Waters running smoothly on the offensive line

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Waters running smoothly on the offensive line

During a conference call on Tuesday, Patriots offensive coordinator Bill O'Brien described playing on the offensive line to being in a car crash every single play of the game.

The Patriots endured each collision well enough to win on Sunday.

Bill Belichick followed that up by going into even more detail when praising his offensive line during his weekly conference call, saying that the Brian Waters experiment has worked out a whole lot quicker than anyone would have ever expected.

It's all due to the veteran's hard work and professionalism.

"Brian's come in and has really done an outstanding job for us," said Belichick. "We got him right at the beginning of the season, and he certainly had to make a big adjustment, from not being here in training camp. Fortunately, I think with a lot of the terminology and things like that, there was definitely some carryover for him.

"He's really worked hard at just doing everything that you would want a player to do. He worked hard and studied his plays. Watching films and asking questions. He's very well prepared. He's a true professional. He really works hard at his job. He takes a lot of pride in that."

While Belichick clearly appreciates Waters, the head coach said his players feel the same way.

"He's earned every bit of his respect here," added Belichick. "He's tough, he's a good football player. He's really made some outstanding plays, individual plays that you don't see many other players at that position make. He's a high-quality player and a high-quality individual. He's very unselfish, team-oriented."

Most of the praise comes at a time in which the Patriots host Waters' former team -- the Kansas City Chiefs -- on Monday night.

Waters came to New England at the beginning of the regular season, and switched from left to right guard. It's something that Belichick stressed wasn't an easy task. That, combined with the fact that he joined an already-veteran group of offensive linemen, wouldn't make his transition into the rotation an easy one.

But through 10 weeks, it's gone a lot smoother than expected.

"Everything we asked him to do, he's done everything that he possibly could to try to do it," said Belichick. "And I can't say enough about that.

"I would say the biggest thing with Brian, is not how well he's playing and how good he is -- because he's a good player. It's just how quickly he was able to get acclimated to everything. To our system, to the way we call plays, to how we do things and make adjustments on the offensive line.

"No matter how long he's played, working with those guys as closely as they work together on a play-by-play basis, I'd say it's come together more quickly than we, as a staff, realistically expected that it would."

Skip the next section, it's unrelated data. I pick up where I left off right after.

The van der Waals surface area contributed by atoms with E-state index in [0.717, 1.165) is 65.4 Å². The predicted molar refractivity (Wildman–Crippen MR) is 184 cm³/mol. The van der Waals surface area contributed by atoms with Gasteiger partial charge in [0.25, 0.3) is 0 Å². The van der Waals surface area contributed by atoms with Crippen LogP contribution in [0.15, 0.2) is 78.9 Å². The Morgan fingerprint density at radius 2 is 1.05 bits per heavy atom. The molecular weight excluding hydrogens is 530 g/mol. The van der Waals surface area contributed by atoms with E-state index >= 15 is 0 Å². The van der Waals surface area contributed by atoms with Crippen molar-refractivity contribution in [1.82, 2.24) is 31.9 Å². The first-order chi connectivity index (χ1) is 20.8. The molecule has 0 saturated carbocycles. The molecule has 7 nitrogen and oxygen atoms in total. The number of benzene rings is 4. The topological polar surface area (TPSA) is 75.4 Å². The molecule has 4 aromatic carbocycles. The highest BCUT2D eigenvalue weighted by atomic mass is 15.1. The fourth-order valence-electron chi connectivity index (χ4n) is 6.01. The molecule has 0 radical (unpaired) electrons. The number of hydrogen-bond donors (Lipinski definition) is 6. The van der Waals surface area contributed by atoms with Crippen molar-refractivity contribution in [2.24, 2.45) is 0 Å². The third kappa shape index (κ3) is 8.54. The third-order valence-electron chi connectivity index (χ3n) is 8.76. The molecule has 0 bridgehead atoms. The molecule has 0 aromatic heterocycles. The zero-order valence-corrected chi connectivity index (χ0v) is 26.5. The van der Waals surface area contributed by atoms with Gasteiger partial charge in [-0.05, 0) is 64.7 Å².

Tom Brady delivers video message at funeral of Navy SEAL

Tom Brady delivers video message at funeral of Navy SEAL


Tom Brady delivered a video message last week at the funeral of Navy SEAL Kyle Milliken, a Maine native and former UConn track athlete killed in Somalia on May 5.

Bill Speros of The Boston Herald, in a column this Memorial Day weekend, wrote about Milliken and Brady's message.   

Milliken ran track at Cheverus High School in Falmouth, Maine, and at UConn, where he graduated in 2001. Milliken lived in Virginia Beach, Va., with his wife, Erin, and two children.  He other Navy SEALs participated in a training exercise at Gillette Stadium in 2011 where he met and posed for pictures with Brady.

Speros wrote that at Milliken’s funeral in Virginia Beach, Va., Brady's video offered condolences and thanked Milliken’s family for its sacrifice and spoke of how Milliken was considered a “glue guy” by UConn track coach Greg Roy.

Milliken had served in Iraq and Afghanistan, earning four Bronze Star Medals and was based in Virginia since 2004.  He was killed in a nighttime firefight with Al-Shabaab militants near Barij, about 40 miles from the Somali capital of Mogadishu. He was 38.

The Pentagon said Milliken was the first American serviceman killed in combat in Somalia since the "Black Hawk Down" battle that killed 18 Americans in 1993. 

In a statement to the Herald, Patriots owner Robert Kraft said: “It was an honor to host Kyle and his team for an exercise at Gillette Stadium in 2011. It gave new meaning to the stadium being known as home of the Patriots. We were deeply saddened to hear of Kyle’s death earlier this month.

“As Memorial Day weekend approaches, we are reminded of the sacrifices made by patriots like Kyle and so many others who have made the ultimate sacrifice to defend and protect our rights as Americans. Our thoughts, prayers and heartfelt appreciation are extended to the Milliken family and the many families who will be remembering lives lost this Memorial Day weekend.”